If you have ever wondered if your credit score makes a difference, in day to day credit situations, the answer is a resounding… yes. In fact, the lower your credit score the harder it will be for you to obtain any type of credit. However, it is not impossible as long as you are willing to pay the price.
The price you pay is the percentage of interest your loan or credit card will carry. Since financial institutions are in the business of making money, most don’t think twice about issuing credit cards to individuals who have been deemed a ‘high credit risk’. To say this practice is big business is putting it lightly.
Currently, the average credit score is 720. As a rule, if your score falls under 600 you will probably pay more in interest than someone with a higher rating.
Several factors are used to determine your credit score. They include: payment history, total debt owed, length of credit history, types of credit used and new credit.
The best thing you can do to improve your credit score is to pay your bills on time. As noted above, this is the most important criteria when it comes to determining your rating.
It is also important to keep your balances as low as possible. This will go a long way in improving your credit score. Why? When your credit cards are almost ‘maxed out’ you are considered a higher risk, because this shows you probably have a need to reach for a credit card, instead of paying with cash.
Just because you currently have bad credit doesn’t mean that it cannot be improved upon. There are steps you can take to ‘fix’ the situation.
Unfortunately, this process won’t happen overnight. Depending on the extent of your ailing credit it will take months, sometimes even years, until you are fortunate enough to have good credit. Look at it this way, it probably took quite a while for your credit to deteriorate… you can’t expect the bad stuff to disappear in just a matter of weeks.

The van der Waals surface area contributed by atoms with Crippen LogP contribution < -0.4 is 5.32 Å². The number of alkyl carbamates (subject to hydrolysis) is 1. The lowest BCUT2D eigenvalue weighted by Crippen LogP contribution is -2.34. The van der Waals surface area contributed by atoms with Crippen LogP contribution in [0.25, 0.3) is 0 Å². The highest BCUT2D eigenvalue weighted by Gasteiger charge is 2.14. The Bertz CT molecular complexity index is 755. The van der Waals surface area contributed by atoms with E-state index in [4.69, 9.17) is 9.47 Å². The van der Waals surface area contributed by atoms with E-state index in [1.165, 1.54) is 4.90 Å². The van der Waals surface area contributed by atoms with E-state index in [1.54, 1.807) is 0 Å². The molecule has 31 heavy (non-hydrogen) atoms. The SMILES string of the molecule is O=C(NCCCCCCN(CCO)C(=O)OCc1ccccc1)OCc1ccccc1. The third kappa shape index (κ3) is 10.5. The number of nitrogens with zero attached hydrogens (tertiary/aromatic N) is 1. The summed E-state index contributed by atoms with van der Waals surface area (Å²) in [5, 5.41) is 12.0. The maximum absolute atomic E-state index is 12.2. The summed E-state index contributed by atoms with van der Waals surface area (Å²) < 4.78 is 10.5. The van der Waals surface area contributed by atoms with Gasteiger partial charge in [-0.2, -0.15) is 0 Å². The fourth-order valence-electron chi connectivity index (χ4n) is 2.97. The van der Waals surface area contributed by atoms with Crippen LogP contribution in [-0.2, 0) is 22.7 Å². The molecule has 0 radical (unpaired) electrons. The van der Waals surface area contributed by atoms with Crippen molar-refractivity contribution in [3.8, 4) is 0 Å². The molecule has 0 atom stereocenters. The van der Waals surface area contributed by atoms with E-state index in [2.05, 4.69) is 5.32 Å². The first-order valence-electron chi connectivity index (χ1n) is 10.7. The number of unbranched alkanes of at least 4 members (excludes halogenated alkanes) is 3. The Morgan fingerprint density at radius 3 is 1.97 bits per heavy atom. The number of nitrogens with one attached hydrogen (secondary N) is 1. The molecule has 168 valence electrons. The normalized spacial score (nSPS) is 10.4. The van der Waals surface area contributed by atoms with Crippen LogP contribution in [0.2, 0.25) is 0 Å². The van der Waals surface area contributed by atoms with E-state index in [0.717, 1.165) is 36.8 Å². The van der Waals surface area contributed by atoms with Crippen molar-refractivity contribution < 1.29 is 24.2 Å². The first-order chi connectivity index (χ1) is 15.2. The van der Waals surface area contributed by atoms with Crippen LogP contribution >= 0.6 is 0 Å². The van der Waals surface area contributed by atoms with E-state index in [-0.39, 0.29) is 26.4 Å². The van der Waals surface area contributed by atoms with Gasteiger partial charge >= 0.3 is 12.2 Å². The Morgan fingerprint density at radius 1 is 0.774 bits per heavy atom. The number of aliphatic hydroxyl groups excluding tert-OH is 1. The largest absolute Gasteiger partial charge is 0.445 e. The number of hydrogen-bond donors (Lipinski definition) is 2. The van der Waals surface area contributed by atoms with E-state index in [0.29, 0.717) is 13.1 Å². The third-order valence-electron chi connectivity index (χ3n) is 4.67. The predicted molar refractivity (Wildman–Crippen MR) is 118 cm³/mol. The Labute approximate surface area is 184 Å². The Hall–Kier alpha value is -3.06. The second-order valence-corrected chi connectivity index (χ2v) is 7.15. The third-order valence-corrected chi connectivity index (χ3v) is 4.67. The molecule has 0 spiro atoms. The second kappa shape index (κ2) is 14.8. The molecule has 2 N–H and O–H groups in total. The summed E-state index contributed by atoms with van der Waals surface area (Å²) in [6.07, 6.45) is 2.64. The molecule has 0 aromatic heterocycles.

Step number one. Obtain copies of the credit reports. You will need one from each of the three major credit bureaus… Equifax, Experian and Trans Union. There are two ways to get your credit reports, at no cost. Every individual in the US is entitled to one free credit report per year, per credit bureau.
If you have already taken advantage of this offer, apply for a credit card. Obviously you won’t be approved because of your credit rating, but the denial will entitle you to a free report.
Step number two. Determine a budget. This will give you some idea as to how much extra income you have that can be put toward your outstanding bills. It is always best to pay off higher interest credit cards first… even if the same amount of money will pay off two lower interest cards. You will end up saving money, in the long run.
Step number three. Change your shopping habits. Chances are impulse buying is what got you into debt in the first place. If you can curb the problem, it will make it easier to achieve creditworthiness in the future.
Follow these tips and you can repair your credit rating yourself.